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A skin care regime for 40-somethings (part one: treatments)

Is a Solution for:
Dull Skin, Oily Skin
April 13, 2009 Reviewed by Marta 7 Comments

I was shockingly jolted into the realization that I was looking old (as opposed to overworked or party-worn) when I was beginning my yoga routine in front of a full-length mirror. I was half way through a sun salutation when I caught sight of myself and saw with horror that, as I bent forward, gravity was pulling at my jowls and the skin under my eyes. I was sagging before my very eyes and it was all I could do not to slump to the floor in despair. Back in a vertical position, there was no escape. There were other tell-tales: deepening furrows of the brow and laughter lines that had outlived such a generous appellation.

When you reach this point, my 40-something friends (I was 43), it is time to decide on a course of action. But which road to take? Should you venture down the path of retinol? Opt for the tougher route of chemical peels or laser treatments? Go for fillers? Or take the slippery slope of Botox?

I didn't take any of these. It was more of a gut reaction than anything else. In retrospect - and knowing what I know now - I am glad that I didn't. Retinol, or vitamin A, works. However, the treatment is harsh for sensitive skins like mine. And, like chemical peels or laser, it is forcing a more rapid turnover of skin cells. The results are good in the short term, but what is the longer term result of getting more quickly to the Hayflick Limit (the point at which - usually after 52 times - that a cell just stops recreating itself and dies).

Meanwhile, Botox is a poison and if that isn't bad enough, recent research on animals has shown that once injected it can roam around and even end up in the brain. For me, there has always been another reason to avoiding Botox. Frozen muscles atrophy and, therefore, without regular Botox top-ups, your facial muscles will sag even more and make you look even older.

The other thing is the lack of expression. Years ago (like 25), I was having supper with some friends and one of them said: "The thing I really love about you, Marta, is that I can always tell exactly what you are thinking by the look on your face". I was a little taken aback - especially when everyone else started to howl with laughter. So, I have an expressive face and, if that's what being me is all about, then expression lines are something I'll have to live with.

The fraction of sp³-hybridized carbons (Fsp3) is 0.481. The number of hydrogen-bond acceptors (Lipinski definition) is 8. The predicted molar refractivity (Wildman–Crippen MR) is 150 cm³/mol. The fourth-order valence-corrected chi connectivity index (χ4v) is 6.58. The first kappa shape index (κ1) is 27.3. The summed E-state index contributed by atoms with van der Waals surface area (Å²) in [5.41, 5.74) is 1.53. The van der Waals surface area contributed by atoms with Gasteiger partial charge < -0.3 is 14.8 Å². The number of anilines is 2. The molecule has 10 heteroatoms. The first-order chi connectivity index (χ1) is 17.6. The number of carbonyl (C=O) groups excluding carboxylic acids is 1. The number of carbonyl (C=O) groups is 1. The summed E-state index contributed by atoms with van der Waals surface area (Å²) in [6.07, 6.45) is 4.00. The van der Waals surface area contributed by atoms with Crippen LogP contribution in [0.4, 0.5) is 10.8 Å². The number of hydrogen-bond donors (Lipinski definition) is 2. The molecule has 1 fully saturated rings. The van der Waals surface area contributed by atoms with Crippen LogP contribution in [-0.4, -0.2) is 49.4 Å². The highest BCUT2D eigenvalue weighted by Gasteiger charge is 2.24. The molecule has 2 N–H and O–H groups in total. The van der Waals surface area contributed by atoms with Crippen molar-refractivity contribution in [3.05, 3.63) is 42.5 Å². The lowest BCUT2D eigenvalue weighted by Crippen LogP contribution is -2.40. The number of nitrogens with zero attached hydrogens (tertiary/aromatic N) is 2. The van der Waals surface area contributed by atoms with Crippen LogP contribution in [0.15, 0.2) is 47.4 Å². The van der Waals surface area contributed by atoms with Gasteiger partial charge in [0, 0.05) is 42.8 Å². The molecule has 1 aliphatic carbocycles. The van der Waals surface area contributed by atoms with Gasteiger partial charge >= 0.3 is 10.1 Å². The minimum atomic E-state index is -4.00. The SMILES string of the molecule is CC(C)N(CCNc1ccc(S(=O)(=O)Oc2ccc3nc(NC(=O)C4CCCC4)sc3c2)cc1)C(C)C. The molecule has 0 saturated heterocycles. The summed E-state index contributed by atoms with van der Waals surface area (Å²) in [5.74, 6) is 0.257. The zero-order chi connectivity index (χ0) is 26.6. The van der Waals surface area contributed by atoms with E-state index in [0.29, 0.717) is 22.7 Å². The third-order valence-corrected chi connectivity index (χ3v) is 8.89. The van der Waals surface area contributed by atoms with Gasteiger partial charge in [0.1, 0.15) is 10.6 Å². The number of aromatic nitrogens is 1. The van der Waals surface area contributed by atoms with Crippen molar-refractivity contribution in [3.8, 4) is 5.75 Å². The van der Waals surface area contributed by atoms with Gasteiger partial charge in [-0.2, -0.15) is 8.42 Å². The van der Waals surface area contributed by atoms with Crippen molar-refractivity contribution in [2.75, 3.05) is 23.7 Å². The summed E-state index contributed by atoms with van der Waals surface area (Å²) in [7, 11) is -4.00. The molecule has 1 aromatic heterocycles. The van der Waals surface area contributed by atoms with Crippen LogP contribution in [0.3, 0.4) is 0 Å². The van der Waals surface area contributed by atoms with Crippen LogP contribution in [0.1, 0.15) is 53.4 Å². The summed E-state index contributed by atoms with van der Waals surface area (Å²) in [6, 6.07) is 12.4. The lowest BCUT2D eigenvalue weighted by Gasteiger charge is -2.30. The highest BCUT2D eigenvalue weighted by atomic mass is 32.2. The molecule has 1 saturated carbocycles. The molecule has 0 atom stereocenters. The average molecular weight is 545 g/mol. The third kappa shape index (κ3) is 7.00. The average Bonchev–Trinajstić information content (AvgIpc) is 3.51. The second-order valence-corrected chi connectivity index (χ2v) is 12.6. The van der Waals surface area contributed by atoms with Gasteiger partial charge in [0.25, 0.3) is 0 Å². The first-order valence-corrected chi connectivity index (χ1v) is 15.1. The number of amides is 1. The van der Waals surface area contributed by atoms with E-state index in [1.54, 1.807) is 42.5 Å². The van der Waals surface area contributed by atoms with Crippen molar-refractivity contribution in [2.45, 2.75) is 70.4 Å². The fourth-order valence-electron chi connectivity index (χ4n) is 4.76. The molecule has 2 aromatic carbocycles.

With all this in the back of my mind, I discovered microcurrent treatments. You can read more about it by clicking here and watch our video. But in brief, this is a salon treatment where tiny electric pulses perk up your muscles, giving them a mini workout. The result is stimulated circulation and a healthier glow, while those toned muscles do a better job of holding your face up. Microcurrent doesn't get rid of wrinkles, but it does keep everything plumped up and it is supposed to increase collagen production. Some people are surprised when I say I haven't had fillers. True, I was born with chubby cheeks, but the microcurrent has certainly helped keep them that way.

About a year ago, my esthetician added LED (light emitting diodes) to her repertoire and my monthly microcurrent facials are followed by a session of LED lasting about 16 minutes. I am convinced that my monthly salon treatments are my best skin care investment yet. And, of course, I top up those sessions at home with my Baby Quasar.

The furthest I will go towards treatments remove or break up the stratum corneum (as laser and peels do) is microdermabrasion. I have tiniest amount done in a treatment lasting about three minutes and then only if my esthetician thinks my skin isn't looking too senstive.

The Hayflick Limit notwithstanding, gentle exfoliation to slough of cells that are already dead is hugely important. It keeps pores clear and clean and helps the skin to be more receptive to the expensive serums that I'll be talking about in part 2. The Clarisonic brush is, of course, indispensable. Good, non-abrasive exfoliators that I use regularly (once or twice a week) are Suki's Lemongrass Exfoliator, Stem Organics Smooth Skin Exfoliant and Ikove's Acai Chocolate Facial Exfoliate.